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Are We Ready?

by Nayab Fatima
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File photo. Asif Hassan—AFP

With Pakistan’s regional neighbors experiencing floods, Islamabad readies for natural calamities

Several villages in Pakistan’s scenic Chitral Valley were washed out earlier this month, as a glacial lake burst its banks and inundated roads and farmland. There were fortunately no casualties, but the remote location was inaccessible to rescue services for nearly 7 hours, leaving locals and tourists alike stranded amid the rising waters. This isn’t a unique situation: every year, Pakistan experiences floods ranging from mild to severe, causing widespread damage. The Pakistan Tehreek-e-Insaf-led government, however, vows it is ready for any eventuality.

With monsoon rains now sweeping across the country, a senior official of Pakistan’s National Disaster Management Authority, who requested he not be identified, told Newsweek the current government had prepared flood response strategies at the district and provincial levels. The administration has stocked sufficient first aid and basic necessities, and secured emergency transport such as helicopters, he added, to ensure immediate action is taken in case of any natural disaster.

According to the Pakistan Meteorological Department, the annual monsoon reached the country in the first week of July. Heavy rainfall in neighboring nations such as India, Bangladesh and Nepal has already claimed over 100 lives and there is concern that Pakistan could suffer a similar fate. This week alone, major urban centers such as Rawalpindi and Lahore were inundated after heavy rains that are predicted to continue sporadically throughout the week. Federal Flood Commission Chairman Ahmad Kamal had even warned the National Assembly in April that the predicted monsoon pattern for this year could cause “super flood” this year, specifically citing 14 districts from Punjab province and 11 from Khyber-Pakhtunkhwa as most at risk. In a recent statement, the FFC doubled down, warning floods could occur in Lahore, Faisalabad, Gujranwala, Sargodha and Dera Ghazi Khan.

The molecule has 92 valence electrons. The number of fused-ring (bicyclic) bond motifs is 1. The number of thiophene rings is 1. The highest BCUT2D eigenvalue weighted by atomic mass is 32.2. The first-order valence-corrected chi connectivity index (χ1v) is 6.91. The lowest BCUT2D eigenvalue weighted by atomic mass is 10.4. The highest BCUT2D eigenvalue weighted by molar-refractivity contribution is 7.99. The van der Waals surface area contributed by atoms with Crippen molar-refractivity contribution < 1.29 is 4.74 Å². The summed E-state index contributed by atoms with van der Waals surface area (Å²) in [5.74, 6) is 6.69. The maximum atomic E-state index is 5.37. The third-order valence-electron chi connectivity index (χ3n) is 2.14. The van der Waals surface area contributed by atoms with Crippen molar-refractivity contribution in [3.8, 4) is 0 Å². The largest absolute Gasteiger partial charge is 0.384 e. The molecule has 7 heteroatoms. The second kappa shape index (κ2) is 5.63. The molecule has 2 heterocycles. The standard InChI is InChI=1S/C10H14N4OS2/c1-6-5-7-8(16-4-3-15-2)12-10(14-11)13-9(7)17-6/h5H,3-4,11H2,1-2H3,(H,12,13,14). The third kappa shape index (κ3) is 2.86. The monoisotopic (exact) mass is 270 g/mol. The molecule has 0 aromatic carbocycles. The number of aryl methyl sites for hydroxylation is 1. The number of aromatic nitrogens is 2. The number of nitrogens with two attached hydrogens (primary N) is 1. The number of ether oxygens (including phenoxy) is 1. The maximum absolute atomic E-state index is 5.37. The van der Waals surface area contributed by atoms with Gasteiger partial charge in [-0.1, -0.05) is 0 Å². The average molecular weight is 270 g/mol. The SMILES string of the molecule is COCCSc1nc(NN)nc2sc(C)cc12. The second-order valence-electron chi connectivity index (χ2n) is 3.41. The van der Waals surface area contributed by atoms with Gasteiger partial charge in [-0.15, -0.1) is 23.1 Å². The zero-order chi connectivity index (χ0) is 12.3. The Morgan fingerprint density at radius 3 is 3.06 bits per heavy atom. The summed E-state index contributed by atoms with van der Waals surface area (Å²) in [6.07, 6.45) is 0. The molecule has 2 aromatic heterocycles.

The Punjab government says it is already monitoring water flow in rivers and will issue flood warnings if levels hit critical points. It has announced that social media would be used to warn citizens of potential disaster. The provincial chief minister, Usman Buzdar, has even claimed—despite the FFC’s warning—that “no major floods” are expected this year. Regardless, his office adds, authorities are prepared for any eventuality. This includes a prediction by the Flood Forecasting Division of low-to-medium flooding near the Ravi and Chenab rivers, along with hill torrents in Dera Ghazi Khan division and sharp peaks of high level flooding in Mangla. Small- and medium-scale floods are limited to riverbanks, but can prove disastrous for anyone settled along those banks. This is especially concerning in Pakistan.

The riverbanks of Sutlej, Ravi, Chenab, Jhelum and Indus, as well as smaller secondary runoffs, accommodate many rural and urban settlements. Due to high fertility, these areas also consist of most of Pakistan’s arable land. These are at greatest risk of flooding during heavy rainfall and can cost billions in damages to Pakistan’s agriculture and infrastructure sectors.

The worst floods ever witnessed in Pakistan occurred in the summer of 2010, damaging millions of homes and causing irreparable losses of life and livestock. At one point, according to the World Food Program, about 70% of Pakistan’s population did not have access to enough food or safe water and the overall economic impact of the disaster was approximately $43 billion. Despite vows from all major stakeholders to prevent similar incidents from reoccurring, Pakistan still witnesses casualties from flooding every year. In 2018, 88 Pakistanis died due to flash floods; in 2017 it was 172; and in 2016 it was 153.

Fully preventing floods, or any natural disasters, is practically impossible. Ensuring minimum loss of life and property is, however, an achievable goal. After the 2010 floods that left nearly 2,000 people dead nationwide, Islamabad vowed to adopt flood management programs to prevent any similar calamities. The National Disaster Response Plan is part of that goal, listing potential at-risk sites and advising preventative measures. The PTI, under P.M. Imran Khan, has long referred to climate change and its consequences as one of the greatest challenges currently facing Pakistan. Ensuring minimal loss of life and property would prove it is willing to walk the talk.

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